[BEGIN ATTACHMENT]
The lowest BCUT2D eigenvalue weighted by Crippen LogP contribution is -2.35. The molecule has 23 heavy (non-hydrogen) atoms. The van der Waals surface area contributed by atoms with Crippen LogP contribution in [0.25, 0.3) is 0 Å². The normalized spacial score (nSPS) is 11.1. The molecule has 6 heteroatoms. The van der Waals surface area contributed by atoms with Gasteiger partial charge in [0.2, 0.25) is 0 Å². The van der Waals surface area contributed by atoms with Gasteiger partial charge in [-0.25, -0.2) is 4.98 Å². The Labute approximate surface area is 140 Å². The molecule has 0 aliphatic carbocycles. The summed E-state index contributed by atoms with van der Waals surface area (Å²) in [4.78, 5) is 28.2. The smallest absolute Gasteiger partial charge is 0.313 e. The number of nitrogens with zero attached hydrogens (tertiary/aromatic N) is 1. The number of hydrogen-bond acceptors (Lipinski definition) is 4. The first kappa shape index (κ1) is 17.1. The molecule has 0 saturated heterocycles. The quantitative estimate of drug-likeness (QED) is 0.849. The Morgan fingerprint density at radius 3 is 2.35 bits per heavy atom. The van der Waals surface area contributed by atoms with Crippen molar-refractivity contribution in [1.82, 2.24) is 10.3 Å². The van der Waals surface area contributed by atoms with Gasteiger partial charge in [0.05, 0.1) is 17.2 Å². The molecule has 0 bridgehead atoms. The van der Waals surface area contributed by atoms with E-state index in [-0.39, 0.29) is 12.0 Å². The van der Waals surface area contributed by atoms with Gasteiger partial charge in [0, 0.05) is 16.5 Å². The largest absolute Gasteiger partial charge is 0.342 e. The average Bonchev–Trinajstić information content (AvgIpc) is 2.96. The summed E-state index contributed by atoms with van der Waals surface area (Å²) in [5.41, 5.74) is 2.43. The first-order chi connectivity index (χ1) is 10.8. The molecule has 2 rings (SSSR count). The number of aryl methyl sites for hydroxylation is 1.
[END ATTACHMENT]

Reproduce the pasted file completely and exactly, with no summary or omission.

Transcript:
The lowest BCUT2D eigenvalue weighted by Crippen LogP contribution is -2.35. The molecule has 23 heavy (non-hydrogen) atoms. The van der Waals surface area contributed by atoms with Crippen LogP contribution in [0.25, 0.3) is 0 Å². The normalized spacial score (nSPS) is 11.1. The molecule has 6 heteroatoms. The van der Waals surface area contributed by atoms with Gasteiger partial charge in [0.2, 0.25) is 0 Å². The van der Waals surface area contributed by atoms with Gasteiger partial charge in [-0.25, -0.2) is 4.98 Å². The Labute approximate surface area is 140 Å². The molecule has 0 aliphatic carbocycles. The summed E-state index contributed by atoms with van der Waals surface area (Å²) in [4.78, 5) is 28.2. The smallest absolute Gasteiger partial charge is 0.313 e. The number of nitrogens with zero attached hydrogens (tertiary/aromatic N) is 1. The number of hydrogen-bond acceptors (Lipinski definition) is 4. The first kappa shape index (κ1) is 17.1. The molecule has 0 saturated heterocycles. The quantitative estimate of drug-likeness (QED) is 0.849. The Morgan fingerprint density at radius 3 is 2.35 bits per heavy atom. The van der Waals surface area contributed by atoms with Crippen molar-refractivity contribution in [1.82, 2.24) is 10.3 Å². The van der Waals surface area contributed by atoms with Gasteiger partial charge in [0.05, 0.1) is 17.2 Å². The molecule has 0 bridgehead atoms. The van der Waals surface area contributed by atoms with E-state index in [-0.39, 0.29) is 12.0 Å². The van der Waals surface area contributed by atoms with Gasteiger partial charge in [0, 0.05) is 16.5 Å². The largest absolute Gasteiger partial charge is 0.342 e. The average Bonchev–Trinajstić information content (AvgIpc) is 2.96. The summed E-state index contributed by atoms with van der Waals surface area (Å²) in [5.41, 5.74) is 2.43. The first-order chi connectivity index (χ1) is 10.8. The molecule has 2 rings (SSSR count). The number of aryl methyl sites for hydroxylation is 1.